Recent findings show that African-American adults living closer to a fast food restaurant have a higher body mass index (BMI) than those who live further away from fast food. Published online in the American Journal of Public Health, the study was led by Lorraine Reitzel, Ph.D., assistant professor in Health Disparities Research at MD Anderson.
Data were collected from a large sample of more than 1,400 African-American adult participants taking part in the Project CHURCH research study, a collaboration between MD Anderson and Windsor Village United Methodist Church in Houston, one of the largest Methodist churches in the United States.
The study controlled for factors that may influence a person’s BMI, including:
- Gender and age
- Physical activity
- Individual household income, median neighborhood income
- Income and education
- Partner status and whether there were children in the home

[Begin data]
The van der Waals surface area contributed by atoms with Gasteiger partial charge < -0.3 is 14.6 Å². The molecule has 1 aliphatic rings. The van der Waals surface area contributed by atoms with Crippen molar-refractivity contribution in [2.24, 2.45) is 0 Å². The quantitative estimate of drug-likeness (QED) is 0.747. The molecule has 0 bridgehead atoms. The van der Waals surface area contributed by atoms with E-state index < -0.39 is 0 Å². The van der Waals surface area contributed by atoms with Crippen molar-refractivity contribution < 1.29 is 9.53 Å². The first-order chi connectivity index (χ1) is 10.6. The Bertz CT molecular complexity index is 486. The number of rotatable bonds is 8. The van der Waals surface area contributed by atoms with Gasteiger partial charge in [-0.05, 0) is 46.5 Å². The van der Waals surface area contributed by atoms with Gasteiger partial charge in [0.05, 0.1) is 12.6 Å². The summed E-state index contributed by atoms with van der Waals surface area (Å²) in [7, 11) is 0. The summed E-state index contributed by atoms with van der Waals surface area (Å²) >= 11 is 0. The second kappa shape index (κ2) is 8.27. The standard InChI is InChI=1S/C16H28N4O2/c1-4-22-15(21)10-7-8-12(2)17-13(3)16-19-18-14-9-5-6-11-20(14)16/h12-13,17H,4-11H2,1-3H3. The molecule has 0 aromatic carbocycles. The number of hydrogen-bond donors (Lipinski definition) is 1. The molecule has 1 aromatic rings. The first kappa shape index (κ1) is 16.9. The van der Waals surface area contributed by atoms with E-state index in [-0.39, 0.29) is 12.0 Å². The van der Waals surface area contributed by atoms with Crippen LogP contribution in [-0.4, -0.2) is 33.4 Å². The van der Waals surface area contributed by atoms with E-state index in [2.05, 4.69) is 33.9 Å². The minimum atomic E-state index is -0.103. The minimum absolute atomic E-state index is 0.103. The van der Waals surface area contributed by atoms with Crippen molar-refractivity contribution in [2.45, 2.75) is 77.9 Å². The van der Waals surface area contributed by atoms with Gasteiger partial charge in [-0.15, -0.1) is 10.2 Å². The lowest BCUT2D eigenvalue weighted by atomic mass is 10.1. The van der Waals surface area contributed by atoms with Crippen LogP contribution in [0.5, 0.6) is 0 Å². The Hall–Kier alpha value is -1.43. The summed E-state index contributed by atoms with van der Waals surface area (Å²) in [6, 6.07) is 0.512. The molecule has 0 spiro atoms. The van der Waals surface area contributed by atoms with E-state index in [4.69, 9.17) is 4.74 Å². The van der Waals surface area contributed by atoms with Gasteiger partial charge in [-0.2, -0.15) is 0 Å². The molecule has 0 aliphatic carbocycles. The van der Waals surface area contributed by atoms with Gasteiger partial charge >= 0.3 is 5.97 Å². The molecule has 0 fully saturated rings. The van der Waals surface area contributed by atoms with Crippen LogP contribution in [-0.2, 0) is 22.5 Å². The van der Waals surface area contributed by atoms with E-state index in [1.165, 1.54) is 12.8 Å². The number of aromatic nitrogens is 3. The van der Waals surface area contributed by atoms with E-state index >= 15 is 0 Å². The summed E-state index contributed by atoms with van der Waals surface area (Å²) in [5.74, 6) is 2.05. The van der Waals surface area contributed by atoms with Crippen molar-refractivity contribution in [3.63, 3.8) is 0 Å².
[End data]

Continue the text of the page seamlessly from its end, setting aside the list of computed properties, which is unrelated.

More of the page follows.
- Employment status
- Residential tenure
- Sedentary behaviors (the amount of time watching television)
Although the study indicated that the relationship between a higher BMI and proximity to fast food was stronger among those of lower incomes, it was still significant in the group with higher incomes. The data also show that every additional mile participants live from the closest fast food restaurant was associated with a 2.4% lower BMI.
“Fast food is specifically designed to be affordable, appealing and convenient,” Reitzel says. “People are pressed for time, and they behave in such a way that will cost them the least amount of time to get things done, and this may extend to their food choices.” She also notes that those with lower incomes may have less access to transportation to healthier food options.